Rep. Adam Schiff (D-CA), the ranking member on the House Intelligence Committee, confirmed in an interview Tuesday that Democrats on the committee would be releasing their own report on Russian meddling in the 2016 election.
The minority report, according to the Washington Post’s Greg Sargent, who interviewed Schiff, will both “seek to rebut the GOP conclusions” and “detail all the investigative avenues that House Republicans declined to take — the interviews that they didn’t conduct, and the leads that they didn’t try to chase down and verify.”
Schiff told Sargent that the report will feature information that Republicans “didn’t permit to influence their conclusions,” in Sargent’s words.
“There’s no way for them to reach the conclusions that they want to start with unless they ignore or mischaracterize what we’ve been able to learn,” Schiff told Sargent.
“We will be presenting evidence of collusion, some of which is in the public domain and apparent to everyone willing to see it, and other facts that have not yet come to public light,” Schiff said separately. “I fully expect that the majority will omit many of these facts in its report and mischaracterize others.”
Rep. Mike Conaway (R-TX), who led the committee’s investigation, announced Monday that it had concluded the interview and document-gathering portion of the investigation, and that Republicans would share their draft report with Democrats on Tuesday.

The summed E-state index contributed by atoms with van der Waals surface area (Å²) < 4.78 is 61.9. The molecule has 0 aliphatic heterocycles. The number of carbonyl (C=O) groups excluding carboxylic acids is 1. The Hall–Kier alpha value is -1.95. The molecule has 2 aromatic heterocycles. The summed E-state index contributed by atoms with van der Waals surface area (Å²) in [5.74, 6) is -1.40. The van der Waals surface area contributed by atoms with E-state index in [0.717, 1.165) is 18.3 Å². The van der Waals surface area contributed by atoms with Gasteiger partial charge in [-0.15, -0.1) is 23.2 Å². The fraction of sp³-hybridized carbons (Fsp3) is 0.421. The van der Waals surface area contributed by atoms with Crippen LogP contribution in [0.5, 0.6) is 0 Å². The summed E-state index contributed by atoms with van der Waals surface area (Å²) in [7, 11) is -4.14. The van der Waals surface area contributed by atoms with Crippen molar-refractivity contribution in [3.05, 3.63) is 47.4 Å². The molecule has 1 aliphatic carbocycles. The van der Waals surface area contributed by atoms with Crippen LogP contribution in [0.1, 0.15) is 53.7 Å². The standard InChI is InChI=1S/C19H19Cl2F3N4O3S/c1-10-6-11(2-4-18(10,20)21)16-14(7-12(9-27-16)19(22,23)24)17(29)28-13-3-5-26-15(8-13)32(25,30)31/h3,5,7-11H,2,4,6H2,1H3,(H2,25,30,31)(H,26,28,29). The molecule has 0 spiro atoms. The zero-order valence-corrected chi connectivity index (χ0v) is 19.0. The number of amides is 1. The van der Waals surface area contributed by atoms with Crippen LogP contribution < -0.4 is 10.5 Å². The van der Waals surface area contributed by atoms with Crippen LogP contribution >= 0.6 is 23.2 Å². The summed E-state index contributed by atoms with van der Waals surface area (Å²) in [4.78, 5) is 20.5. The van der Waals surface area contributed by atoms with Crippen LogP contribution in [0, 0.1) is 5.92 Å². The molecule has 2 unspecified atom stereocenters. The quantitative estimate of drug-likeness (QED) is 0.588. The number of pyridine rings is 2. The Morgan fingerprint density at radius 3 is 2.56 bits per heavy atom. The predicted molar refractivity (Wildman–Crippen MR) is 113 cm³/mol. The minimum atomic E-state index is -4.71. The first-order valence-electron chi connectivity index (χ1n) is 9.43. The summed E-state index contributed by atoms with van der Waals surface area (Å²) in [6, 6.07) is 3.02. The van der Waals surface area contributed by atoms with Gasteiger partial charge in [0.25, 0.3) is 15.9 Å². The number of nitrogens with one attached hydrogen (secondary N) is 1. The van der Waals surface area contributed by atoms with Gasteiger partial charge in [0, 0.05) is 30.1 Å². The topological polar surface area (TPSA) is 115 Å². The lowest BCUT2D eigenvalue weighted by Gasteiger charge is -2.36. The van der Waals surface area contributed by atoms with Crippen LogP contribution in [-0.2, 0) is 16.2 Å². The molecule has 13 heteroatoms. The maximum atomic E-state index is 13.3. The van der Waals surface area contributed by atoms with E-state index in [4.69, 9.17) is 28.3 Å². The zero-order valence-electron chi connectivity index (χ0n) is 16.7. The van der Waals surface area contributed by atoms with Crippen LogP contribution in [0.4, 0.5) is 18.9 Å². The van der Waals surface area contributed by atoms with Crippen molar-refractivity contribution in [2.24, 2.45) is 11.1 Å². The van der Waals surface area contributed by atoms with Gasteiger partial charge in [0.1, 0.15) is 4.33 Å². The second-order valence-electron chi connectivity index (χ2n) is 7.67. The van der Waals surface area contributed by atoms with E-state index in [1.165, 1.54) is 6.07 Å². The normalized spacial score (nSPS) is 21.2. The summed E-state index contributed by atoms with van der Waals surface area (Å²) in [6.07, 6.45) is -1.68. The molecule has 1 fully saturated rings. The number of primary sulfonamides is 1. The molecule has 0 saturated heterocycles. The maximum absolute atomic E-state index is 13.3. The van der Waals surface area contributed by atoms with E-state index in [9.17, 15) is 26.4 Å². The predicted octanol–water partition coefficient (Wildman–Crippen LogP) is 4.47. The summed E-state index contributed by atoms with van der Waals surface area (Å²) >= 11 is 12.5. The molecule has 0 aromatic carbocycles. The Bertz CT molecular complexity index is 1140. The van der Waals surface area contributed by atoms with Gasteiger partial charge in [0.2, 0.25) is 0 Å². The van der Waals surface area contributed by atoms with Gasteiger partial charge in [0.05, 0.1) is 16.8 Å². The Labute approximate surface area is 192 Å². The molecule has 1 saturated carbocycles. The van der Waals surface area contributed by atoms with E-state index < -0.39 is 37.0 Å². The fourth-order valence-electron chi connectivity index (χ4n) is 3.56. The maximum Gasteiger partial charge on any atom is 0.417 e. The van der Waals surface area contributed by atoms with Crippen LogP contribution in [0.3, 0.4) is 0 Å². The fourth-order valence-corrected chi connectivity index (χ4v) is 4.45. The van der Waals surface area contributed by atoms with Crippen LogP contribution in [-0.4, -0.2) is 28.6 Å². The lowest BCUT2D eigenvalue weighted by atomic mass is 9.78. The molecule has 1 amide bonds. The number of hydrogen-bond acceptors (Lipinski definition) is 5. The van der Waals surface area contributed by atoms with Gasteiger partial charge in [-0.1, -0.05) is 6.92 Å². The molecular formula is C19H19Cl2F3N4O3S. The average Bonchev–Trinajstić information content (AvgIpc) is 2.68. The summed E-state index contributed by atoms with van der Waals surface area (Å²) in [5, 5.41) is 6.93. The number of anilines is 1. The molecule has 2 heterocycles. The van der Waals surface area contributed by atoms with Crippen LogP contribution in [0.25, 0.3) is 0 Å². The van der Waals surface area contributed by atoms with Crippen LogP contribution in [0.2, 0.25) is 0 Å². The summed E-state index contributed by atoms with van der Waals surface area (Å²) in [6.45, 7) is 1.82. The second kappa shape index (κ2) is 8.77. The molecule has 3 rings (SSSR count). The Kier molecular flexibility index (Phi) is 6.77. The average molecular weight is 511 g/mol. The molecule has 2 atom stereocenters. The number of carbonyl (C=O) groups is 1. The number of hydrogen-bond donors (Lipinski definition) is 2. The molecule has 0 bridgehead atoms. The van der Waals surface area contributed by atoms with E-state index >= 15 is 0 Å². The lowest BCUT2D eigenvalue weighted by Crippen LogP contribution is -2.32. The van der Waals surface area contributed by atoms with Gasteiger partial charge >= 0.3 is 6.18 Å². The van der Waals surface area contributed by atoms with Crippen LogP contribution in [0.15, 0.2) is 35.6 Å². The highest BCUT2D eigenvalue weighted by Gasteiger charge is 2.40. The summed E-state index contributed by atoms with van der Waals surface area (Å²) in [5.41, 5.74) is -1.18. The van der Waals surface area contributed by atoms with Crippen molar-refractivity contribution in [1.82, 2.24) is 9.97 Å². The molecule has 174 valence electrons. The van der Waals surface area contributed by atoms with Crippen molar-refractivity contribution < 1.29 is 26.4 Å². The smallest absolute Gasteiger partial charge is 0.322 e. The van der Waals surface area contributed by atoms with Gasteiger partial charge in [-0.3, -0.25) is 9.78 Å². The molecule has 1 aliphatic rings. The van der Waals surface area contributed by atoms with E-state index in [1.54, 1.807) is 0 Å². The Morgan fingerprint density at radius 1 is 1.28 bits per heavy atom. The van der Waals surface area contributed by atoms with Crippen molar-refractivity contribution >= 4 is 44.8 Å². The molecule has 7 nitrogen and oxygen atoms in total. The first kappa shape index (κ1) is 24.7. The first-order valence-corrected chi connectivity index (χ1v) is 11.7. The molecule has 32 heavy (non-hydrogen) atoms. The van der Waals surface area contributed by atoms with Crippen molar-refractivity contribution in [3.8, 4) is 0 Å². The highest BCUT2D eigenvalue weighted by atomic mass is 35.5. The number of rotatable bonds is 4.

According to a one-page summary of the draft report, Republicans on the committee found “no evidence of collusion, coordination, or conspiracy between the Trump campaign and the Russians,” and concurred with “the Intelligence Community Assessment’s judgments, except with respect to Putin’s supposed preference for candidate Trump.”
In a statement Monday, Schiff lambasted committee Republicans’ actions as yet “another capitulation to the executive branch.”
Notably, Schiff told Sargent that he expected the Democrats’ report would “be on a similar page to the analysis by the Senate [Intelligence Committee].” That committee’s probe is seen as less plagued by partisan rancor.
“House Republicans are likely to be out on a political lark,” Schiff said.